The case, D.M.T. v. T.M.H., 2013 Fla. LEXIS 2422, 2013 WL 5942278 (Nov. 7, 2013), achieved a fair degree of notoriety, as the birth mother absconded with the child to Australia and had to be tracked down by detectives in order to serve her with the co-parent’s complaint to initiate the lawsuit.

According to the opinion for the court by Justice Barbara J. Pariente, the parties were “involved in a committed relationship from 1995 until 2006,” living together, acquiring real estate together, and maintaining joint financial accounts.  They decided to have a baby, and after determining that D.M.T. could not produce an egg, they resorted to in vitro fertilization, using an egg harvested from T.M.H. to inseminate from a sperm donor, to be gestated by D.M.T.  They raised their daughter together for two years until the relationship broke down and they separated in May 2006, after which the child lived with D.M.T. under a time-sharing agreement with T.M.H.  After the relationship of the women deteriorated further, D.M.T. disappeared with the child, and was subsequently traced by detectives to Australia.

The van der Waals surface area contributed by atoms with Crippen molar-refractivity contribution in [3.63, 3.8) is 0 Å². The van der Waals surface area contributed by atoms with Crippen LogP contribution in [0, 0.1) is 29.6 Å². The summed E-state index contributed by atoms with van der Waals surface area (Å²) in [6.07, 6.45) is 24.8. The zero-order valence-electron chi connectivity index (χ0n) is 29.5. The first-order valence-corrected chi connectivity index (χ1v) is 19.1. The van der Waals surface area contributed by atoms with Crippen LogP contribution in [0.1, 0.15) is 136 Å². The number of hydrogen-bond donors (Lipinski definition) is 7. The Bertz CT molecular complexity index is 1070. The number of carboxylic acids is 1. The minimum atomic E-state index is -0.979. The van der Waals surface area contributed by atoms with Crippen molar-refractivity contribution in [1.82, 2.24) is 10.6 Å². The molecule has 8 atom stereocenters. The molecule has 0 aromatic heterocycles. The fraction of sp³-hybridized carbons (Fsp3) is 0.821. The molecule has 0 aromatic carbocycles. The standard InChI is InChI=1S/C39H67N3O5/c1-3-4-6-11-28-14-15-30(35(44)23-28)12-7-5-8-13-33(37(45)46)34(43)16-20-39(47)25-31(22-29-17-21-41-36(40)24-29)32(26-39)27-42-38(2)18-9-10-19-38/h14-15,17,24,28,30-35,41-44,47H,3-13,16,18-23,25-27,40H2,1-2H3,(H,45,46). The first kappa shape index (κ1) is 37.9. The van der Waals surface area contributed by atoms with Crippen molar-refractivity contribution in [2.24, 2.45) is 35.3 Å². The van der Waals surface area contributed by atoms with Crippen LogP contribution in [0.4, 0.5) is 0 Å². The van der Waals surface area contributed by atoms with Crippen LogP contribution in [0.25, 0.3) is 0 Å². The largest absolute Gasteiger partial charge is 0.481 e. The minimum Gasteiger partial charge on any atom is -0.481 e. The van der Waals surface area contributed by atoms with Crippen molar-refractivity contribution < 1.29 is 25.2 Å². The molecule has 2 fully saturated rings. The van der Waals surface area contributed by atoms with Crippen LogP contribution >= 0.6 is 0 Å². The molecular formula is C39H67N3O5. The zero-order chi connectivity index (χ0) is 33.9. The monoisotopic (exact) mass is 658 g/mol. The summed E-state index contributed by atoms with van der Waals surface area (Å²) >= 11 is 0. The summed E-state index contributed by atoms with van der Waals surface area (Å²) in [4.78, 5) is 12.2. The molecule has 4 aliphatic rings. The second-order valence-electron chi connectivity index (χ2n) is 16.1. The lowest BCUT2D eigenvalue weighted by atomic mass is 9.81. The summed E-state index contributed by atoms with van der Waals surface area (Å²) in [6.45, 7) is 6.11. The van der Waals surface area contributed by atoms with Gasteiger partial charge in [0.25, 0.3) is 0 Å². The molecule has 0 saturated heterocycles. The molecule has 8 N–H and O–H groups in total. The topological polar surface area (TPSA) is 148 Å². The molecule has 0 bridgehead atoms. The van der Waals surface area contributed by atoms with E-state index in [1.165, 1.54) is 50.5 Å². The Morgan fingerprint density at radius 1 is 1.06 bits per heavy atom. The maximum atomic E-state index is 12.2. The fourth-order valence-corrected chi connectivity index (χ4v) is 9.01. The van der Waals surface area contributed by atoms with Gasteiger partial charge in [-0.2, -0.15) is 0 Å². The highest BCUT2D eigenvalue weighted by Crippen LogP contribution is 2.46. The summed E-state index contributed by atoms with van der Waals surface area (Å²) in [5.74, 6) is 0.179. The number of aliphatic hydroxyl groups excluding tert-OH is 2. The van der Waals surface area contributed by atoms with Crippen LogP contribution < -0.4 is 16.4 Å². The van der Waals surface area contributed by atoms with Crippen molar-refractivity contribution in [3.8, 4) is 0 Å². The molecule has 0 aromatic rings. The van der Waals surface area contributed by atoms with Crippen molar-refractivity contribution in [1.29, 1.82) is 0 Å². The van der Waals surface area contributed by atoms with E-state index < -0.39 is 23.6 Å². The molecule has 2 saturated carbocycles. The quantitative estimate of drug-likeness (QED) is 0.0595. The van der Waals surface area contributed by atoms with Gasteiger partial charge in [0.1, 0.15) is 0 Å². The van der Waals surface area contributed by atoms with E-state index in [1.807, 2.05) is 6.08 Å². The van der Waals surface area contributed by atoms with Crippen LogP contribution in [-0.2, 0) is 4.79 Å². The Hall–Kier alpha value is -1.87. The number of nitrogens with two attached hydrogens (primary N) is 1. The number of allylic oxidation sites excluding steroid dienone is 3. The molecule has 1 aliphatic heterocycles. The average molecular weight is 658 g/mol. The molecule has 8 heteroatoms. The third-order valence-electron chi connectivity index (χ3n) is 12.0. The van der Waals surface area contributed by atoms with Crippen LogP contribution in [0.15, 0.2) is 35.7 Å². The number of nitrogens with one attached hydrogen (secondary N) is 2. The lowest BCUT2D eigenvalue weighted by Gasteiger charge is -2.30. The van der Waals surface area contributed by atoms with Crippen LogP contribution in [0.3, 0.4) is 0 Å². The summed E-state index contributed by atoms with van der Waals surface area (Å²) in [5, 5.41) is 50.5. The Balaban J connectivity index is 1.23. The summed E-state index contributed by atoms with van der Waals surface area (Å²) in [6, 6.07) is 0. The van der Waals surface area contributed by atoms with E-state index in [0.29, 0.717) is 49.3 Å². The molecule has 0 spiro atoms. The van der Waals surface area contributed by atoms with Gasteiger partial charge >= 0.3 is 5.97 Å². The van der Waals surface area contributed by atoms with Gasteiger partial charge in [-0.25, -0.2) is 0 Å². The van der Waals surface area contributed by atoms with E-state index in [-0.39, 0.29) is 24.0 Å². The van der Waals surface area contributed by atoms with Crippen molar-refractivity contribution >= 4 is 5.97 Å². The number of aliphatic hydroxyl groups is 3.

T.M.H., described by the court as “the biological mother,” filed a petition to establish her parental rights and seek custody.  D.M.T., described as “the birth mother,” moved for summary judgment, relying on a Florida statute that provides that an egg or sperm donor relinquishes all parental rights, “other than the commissioning couple or a father who has executed a preplanned adoption agreement.”  “Commissioning couple” is defined as the intended mother and father of a child.”  The trial court agreed with D.M.T. that the statute compelled granting her summary judgment, but commented, “I do not agree with the current state of the law, but I must uphold it. And, if you appeal this, I hope I’m wrong.”